Atty. Gen. Jeff Sessions will step aside from overseeing the investigation into alleged Russian interference in the presidential election amid signs of growing unease among fellow Republicans over where the inquiry may lead.
Sessions announced his action, which he said he had been considering for weeks, during a hastily arranged news conference at the Justice Department on Thursday afternoon.
The move came just hours after top Democrats called for his resignation because he had failed to disclose meetings with the Russian ambassador, and a growing number of Republicans had urged him to recuse himself from the inquiry.
Sessions' action marks the second time in less than a month that a top Trump administration official has been tripped up by failure to disclose a meeting with Russian Ambassador Sergey Kislyak.
Last month, President Trump ousted Michael Flynn, his national security advisor, after news reports revealed that Flynn had spoken with the ambassador and then had misled Vice President Mike Pence and other officials about the talks.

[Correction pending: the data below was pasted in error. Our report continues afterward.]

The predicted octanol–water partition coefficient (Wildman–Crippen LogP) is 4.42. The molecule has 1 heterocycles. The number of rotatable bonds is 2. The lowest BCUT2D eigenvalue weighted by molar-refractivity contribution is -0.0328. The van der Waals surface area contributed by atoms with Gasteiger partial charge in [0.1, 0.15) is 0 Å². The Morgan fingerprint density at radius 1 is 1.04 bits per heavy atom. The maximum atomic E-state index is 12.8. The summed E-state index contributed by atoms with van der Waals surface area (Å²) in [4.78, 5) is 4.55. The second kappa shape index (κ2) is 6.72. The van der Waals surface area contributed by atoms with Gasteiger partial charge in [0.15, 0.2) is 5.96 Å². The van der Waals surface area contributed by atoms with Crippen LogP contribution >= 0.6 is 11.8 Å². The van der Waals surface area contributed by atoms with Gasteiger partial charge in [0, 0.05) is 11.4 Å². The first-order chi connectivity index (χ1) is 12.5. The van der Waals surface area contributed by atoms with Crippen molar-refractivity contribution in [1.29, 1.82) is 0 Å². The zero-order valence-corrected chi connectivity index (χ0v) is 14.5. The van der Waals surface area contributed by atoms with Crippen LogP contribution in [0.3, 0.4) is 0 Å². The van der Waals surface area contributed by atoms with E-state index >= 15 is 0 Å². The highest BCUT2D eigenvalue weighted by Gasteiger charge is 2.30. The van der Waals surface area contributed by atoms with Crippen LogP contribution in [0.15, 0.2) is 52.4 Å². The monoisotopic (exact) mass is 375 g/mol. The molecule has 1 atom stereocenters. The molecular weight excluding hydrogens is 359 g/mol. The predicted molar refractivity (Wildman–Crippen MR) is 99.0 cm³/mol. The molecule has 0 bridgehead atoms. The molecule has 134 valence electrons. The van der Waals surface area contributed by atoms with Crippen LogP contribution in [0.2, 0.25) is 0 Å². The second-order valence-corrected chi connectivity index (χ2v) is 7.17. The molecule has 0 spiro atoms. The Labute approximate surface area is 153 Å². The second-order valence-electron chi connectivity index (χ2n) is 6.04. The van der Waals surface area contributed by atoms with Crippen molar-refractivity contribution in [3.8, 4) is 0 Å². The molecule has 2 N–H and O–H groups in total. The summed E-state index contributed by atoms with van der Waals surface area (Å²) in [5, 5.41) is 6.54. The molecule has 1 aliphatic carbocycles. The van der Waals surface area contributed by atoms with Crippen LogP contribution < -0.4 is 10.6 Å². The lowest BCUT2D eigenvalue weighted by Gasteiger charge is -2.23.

Meetings between Trump associates and Russian officials are a sensitive subject because the FBI and other U.S. agencies have been investigating Russia's efforts to meddle in last year's presidential election. An intelligence report issued in January, shortly before Trump took office, assessed that Russian President Vladimir Putin had ordered the meddling, which included cyberattacks against the Democratic National Committee, to hurt Democratic nominee Hillary Clinton and help Trump.
The FBI is also investigating whether people associated with the Trump campaign may have had contacts with Russian officials during the election year.